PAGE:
"Plagiarism"? Clinton Borrowed Her Husband's "Invisible" Theme

As she rolled out her White House effort in early 2007, Sen. Hillary Clinton embraced a campaign theme that accused the Bush administration of turning working class families into "invisible Americans."

"For six long years, they have all been invisible," she told a crowd in Manchester. "Well, they're not invisible to us. And they're certainly not invisible to me. And when we retake the White House, they will no longer be invisible to the president of the United States. And we will begin to make progress together again."

Clinton's first television advertisement of the race -- titled "Invisible" -- took up the same theme. The line had a provocative and emotional touch and helped the New York Senator find her political legs on the campaign trail.

But was it original? Not entirely.

Clinton's "Invisible Americans" line echoes an anecdote that her husband, Bill Clinton, has included in speeches of his own for years. As far back as October 2002, the former president has repeatedly closed his talks around the world with an anecdote that pivots off his experiences in Africa to highlight the swaths of population that are "invisible" or have gone "ignored" by the governments of the world.

"When people meet each other on trails, one will say 'hello' or 'good morning' or 'how are you?' Bill Clinton said, describing the greeting of a Central African tribe a few months after his wife's Manchester address. "And the answer is not 'hello' or 'I'm fine' or 'how are you?' The answer, translated into English, is simple: 'I see you.' Think of how many people we never see, or we never see fully, because they're part of the Other or they're just invisible. Somebody's going to have to come in here and clean up after us today. Will they be seen? What about the people who are of different faiths and different politics and live in different places? Do we ever really see them?"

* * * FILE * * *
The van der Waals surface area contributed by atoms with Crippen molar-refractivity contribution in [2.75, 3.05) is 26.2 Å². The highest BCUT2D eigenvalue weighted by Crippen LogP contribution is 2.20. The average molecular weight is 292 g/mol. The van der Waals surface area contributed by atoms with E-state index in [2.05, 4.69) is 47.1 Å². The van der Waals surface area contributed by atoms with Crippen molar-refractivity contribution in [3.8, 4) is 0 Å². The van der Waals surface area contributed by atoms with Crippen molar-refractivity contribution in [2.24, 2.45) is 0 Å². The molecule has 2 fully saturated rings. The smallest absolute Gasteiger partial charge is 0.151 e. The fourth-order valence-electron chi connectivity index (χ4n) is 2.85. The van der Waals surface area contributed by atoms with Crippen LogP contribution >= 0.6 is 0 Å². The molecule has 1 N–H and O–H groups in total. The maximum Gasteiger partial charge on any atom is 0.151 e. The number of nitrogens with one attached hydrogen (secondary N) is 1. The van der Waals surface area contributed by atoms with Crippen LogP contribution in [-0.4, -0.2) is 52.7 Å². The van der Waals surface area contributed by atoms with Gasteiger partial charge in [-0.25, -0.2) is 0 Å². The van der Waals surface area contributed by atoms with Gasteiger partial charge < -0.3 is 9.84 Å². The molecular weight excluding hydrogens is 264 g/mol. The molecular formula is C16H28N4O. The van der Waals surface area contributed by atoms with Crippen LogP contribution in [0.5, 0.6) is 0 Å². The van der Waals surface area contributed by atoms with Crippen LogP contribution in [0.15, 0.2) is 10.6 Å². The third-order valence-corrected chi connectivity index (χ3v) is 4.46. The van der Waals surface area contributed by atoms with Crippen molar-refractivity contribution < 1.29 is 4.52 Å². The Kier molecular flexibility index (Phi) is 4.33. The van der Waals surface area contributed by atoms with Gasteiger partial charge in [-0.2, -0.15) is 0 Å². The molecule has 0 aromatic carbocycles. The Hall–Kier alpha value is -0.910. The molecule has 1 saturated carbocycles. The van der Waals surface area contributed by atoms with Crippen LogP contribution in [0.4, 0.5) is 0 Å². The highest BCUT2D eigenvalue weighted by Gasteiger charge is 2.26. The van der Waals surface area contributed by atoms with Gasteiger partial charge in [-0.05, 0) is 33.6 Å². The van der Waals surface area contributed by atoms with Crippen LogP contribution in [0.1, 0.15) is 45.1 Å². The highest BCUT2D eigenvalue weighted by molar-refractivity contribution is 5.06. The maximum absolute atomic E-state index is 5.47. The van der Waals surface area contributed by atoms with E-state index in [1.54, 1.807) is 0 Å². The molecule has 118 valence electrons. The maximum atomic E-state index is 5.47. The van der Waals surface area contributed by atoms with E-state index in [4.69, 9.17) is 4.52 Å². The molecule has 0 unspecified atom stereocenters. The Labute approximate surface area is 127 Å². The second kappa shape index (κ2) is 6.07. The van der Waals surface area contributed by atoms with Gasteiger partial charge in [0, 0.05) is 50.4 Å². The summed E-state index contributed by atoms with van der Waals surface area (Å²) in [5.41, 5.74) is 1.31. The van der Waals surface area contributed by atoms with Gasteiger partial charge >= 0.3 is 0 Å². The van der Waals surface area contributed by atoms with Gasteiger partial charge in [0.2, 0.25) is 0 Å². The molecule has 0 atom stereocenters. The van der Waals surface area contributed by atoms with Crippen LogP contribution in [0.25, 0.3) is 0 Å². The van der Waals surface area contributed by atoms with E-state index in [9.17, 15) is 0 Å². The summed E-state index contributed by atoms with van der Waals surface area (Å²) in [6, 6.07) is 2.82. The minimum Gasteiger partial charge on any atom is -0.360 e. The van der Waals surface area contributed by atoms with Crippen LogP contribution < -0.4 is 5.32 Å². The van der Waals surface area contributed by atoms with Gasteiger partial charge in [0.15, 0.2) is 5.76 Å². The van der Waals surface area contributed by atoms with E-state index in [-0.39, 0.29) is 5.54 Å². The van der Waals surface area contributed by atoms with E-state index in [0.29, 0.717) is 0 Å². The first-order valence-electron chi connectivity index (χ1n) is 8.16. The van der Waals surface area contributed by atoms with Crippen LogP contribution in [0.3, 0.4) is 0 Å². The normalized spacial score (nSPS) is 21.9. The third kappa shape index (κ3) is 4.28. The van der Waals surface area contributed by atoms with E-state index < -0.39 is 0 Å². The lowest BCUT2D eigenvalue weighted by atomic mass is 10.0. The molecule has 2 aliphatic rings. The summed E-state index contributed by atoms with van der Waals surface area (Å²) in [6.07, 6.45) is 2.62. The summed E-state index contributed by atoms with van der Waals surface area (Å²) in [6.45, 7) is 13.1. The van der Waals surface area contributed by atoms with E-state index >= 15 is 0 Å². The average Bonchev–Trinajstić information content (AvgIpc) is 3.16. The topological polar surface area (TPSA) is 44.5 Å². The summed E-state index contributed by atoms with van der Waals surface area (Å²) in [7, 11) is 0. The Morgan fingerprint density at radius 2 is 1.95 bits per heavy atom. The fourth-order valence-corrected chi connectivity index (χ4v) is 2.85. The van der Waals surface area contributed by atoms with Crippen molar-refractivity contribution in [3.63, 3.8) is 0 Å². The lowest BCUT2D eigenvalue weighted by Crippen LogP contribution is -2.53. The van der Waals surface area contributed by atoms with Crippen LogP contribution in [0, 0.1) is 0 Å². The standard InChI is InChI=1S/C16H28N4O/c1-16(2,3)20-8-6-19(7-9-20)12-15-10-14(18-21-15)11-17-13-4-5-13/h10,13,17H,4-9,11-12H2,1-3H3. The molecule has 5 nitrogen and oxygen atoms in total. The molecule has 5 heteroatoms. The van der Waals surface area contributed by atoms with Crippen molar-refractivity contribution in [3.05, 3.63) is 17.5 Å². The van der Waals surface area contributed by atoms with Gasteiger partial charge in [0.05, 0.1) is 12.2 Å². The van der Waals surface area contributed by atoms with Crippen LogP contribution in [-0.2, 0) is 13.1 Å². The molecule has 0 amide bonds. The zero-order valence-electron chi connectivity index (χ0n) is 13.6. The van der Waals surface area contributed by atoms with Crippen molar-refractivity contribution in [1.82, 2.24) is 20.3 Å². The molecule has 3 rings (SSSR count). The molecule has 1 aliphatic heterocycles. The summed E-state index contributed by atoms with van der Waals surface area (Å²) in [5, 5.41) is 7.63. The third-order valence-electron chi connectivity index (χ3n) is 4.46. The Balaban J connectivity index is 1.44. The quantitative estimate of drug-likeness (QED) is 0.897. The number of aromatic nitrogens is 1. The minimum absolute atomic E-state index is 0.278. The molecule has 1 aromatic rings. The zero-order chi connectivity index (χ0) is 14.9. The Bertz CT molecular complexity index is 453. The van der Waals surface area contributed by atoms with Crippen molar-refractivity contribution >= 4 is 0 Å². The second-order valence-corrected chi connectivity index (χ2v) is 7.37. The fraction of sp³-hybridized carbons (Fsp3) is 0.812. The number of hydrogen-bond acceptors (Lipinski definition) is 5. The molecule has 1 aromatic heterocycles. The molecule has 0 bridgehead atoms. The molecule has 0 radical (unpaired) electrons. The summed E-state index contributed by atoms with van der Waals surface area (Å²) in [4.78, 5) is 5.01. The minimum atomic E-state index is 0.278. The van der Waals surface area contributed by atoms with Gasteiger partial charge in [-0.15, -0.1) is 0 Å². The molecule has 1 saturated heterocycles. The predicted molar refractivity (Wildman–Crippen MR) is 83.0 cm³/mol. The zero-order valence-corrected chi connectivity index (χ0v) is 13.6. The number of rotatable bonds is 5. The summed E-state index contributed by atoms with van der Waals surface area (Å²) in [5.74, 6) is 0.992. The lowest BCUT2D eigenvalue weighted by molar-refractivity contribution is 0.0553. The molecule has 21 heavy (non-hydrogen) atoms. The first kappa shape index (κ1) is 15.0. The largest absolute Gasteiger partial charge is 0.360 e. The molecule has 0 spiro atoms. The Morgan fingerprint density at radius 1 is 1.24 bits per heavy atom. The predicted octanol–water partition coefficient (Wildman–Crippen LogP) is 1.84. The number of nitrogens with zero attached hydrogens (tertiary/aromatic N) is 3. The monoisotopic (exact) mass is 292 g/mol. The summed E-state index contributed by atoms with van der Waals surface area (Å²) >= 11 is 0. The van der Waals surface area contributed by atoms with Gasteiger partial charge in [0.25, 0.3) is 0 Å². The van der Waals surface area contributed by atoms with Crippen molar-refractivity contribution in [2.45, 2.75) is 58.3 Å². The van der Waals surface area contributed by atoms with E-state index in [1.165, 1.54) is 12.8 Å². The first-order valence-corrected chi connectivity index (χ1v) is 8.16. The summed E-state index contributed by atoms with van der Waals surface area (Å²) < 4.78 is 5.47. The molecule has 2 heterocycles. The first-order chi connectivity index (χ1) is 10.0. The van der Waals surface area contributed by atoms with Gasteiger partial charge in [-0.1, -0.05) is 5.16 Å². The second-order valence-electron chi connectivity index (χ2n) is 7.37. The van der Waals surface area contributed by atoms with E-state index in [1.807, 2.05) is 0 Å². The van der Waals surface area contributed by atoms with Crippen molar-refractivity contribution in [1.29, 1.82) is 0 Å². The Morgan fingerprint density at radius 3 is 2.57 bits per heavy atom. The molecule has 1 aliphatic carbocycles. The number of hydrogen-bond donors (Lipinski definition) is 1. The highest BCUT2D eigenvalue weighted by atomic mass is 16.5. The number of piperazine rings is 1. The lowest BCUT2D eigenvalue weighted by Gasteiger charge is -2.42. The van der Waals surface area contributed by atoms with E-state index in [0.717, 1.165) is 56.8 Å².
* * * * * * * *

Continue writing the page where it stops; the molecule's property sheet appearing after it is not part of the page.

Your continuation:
In March 2006, Bill Clinton told an audience, "it's obvious that all of us, as we become more diverse, these societies, we have people among us who are invisible to us, we don't have a clue what's in their real heads, what's in their real hearts and whether they feel like they're part of our communities."

The practice of sharing words and ideas is fairly customary among political candidates. And the fact that Hillary Clinton pivoted off of a popular theme from her husband's address hardly comes as a great surprise. Take, for instance, these two lines highlighted by MSNBC.

Sen. Clinton: "We ask ourselves, will we say when the fall comes: send me."
President Clinton: "Say to him what he has always said to America: send me"

In the last few days, however, the issue of political plagiarism has been thrust into the campaign spotlight after it was revealed that Sen. Barack Obama had generously lifted a segment from a speech of Massachusetts Gov. Deval Patrick, a co-chair of Obama's campaign. The two speeches were posted back to back on YouTube by a "rival campaign." And in both videos, the two men tout the power of "words," with each citing speeches by John F. Kennedy, Martin Luther King Jr., and Thomas Jefferson.

In an interview with Politico on Monday, an official with the Clinton campaign accused Obama of downright "plagiarism." And on a conference call with reporters, Massachusetts Rep. Jim McGovern - a Clinton supporter - declared that the country needed a president who is "not just someone who can copy someone's homework."

Later in the day, officials with Clinton's camp stressed that, because Obama is a candidate who relies so heavily on his oratory it is important to note that his language isn't always his own. Especially if it comes in the defense of words.

Tellingly, however, neither McGovern nor Howard Wolfson, spokesperson for the Clinton campaign, would state that they or their candidate had never borrowed speech lines themselves.

And in a blog post on The New Republic, former Bill Clinton speechwriter David Kusnet scoffed at the idea that the Obama-Patrick similarities constituted a modicum of political scandal. Politicians, he noted, borrow from each other all the time. Even Sen. Clinton.

"If plagiarism is borrowing rhetoric without permission," Kusnet wrote. "Patrick most likely is happy to have Obama sound similar notes, such as hope and inspiration being more than 'just words.'" Even if Obama and Patrick didn't know each other, they might use some of the same phrases because similar public figures frequently draw on common streams of public rhetoric... Does what Obama did come close to what [Sen. Joseph] Biden did [in 1988]? Absolutely not. Next scandal, please."